Sport plays a vital role in laying the foundation for developing women's capabilities.
Today, women account for less than 10% of the 1,011 billionaires in the world, but of the 14 female billionaires whose wealth is self-made, half are from China.
The female representation of millionaires is even higher. There are many reasons for the success of female entrepreneurs in China, but chief among these are:
- A hospitable social and economic environment that encourages women to get an education and start their own companies
- Business acumen and managerial skills obtained by holding high posts at large state-owned enterprises or in the private sector
- Relationships and connections established through professional experience that enable women to raise the necessary funds to start their businesses
- The market regulations of a developing economy, which afford more flexibility
By contrast, in the US, although 46% of privately held firms are now at least half-owned by women (representing almost 16 million jobs), these businesses often have difficulty scaling up. Enterprises owned by men are 3.5 times as likely to reach US$1 million in annual revenues as businesses owned by women.
This is due to multiple factors:
- Difficulty in gaining access to financing
- Lack of business networks
- Lower self-confidence
- Greater family commitments
Similarly, in rapid-growth markets, small and medium-sized enterprises between 31% and 38% have full or partial female ownership. Yet these firms are highly restricted in their growth, accounting for 32% to 39% of very small firms and 7% to 21% of medium-sized companies.
Barriers to expansion include lack of access to finance and non-financial obstacles such as an unfavorable legal environment and inadequate education or training.
Removing these barriers will allow organizations of all kinds to benefit from one of the most underutilized sources of talent. No one can shatter the glass ceiling overnight. Political and business leaders can take action to harness women's talents and skills to propel the global economy.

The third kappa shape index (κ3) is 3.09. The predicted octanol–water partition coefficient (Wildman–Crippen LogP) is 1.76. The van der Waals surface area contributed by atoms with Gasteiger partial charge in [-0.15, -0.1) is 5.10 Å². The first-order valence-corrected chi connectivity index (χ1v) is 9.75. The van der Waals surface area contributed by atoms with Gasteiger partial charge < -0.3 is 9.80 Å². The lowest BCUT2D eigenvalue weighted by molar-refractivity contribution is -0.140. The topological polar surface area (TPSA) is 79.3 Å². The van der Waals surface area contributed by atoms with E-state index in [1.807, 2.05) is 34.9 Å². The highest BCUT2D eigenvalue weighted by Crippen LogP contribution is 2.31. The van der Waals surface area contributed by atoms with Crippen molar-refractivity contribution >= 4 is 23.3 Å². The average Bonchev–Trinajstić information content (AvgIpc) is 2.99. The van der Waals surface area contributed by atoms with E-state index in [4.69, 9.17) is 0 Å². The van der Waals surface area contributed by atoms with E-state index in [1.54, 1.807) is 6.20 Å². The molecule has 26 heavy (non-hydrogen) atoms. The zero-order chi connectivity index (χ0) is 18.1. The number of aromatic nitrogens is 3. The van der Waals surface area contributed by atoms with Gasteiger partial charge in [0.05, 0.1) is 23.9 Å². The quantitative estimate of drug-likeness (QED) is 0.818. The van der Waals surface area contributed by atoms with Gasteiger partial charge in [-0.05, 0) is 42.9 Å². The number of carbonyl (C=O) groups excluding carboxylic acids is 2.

Sport plays a vital role in laying the foundation for developing women's capabilities. A United Nations report points out that "the participation of women and girls in sport challenges gender stereotypes and discrimination, and can therefore be a vehicle to promote gender equality and the empowerment of women and girls. In particular, women in sport leadership can shape attitudes towards women's capabilities as leaders and decision-makers, especially in traditional male domains."
One organization that has taken this to heart is Standard Chartered Bank, which, in partnership with global development charities, created its Goal program in 2006 to empower adolescent girls through sports training and life skills education. Goal currently runs in China, India, Jordan, Nigeria and Zambia and aims to influence the lives of 100,000 young women by 2013.
There are many other ways to effect change by working with private and public sector leaders. Programs to help both women and men advance more equitably in the workplace include paid leave policies, flexible working hours and non-traditional career paths.
Some governments have instituted quotas to increase women's participation in leadership positions. Others have generous paternity and maternity leave policies. Private-sector organizations are increasingly offering flexibility and a variety of other options to enable both men and women to achieve professional growth.
Ultimately, what it will take to bring about lasting change is commitment from the top — a visible and measurable effort by global business and political leaders to empower women for the advancement of society.
Closing the gender gap
- 78% of all bachelor's degrees in the US are earned by women
- 25% - The return on equity for a diverse corporate board, compared to only 9% for a uniform board
- 75% of discretionary spending worldwide will be controlled by women by the year 2028
- 17% - The average gap in earnings between men and women worldwide
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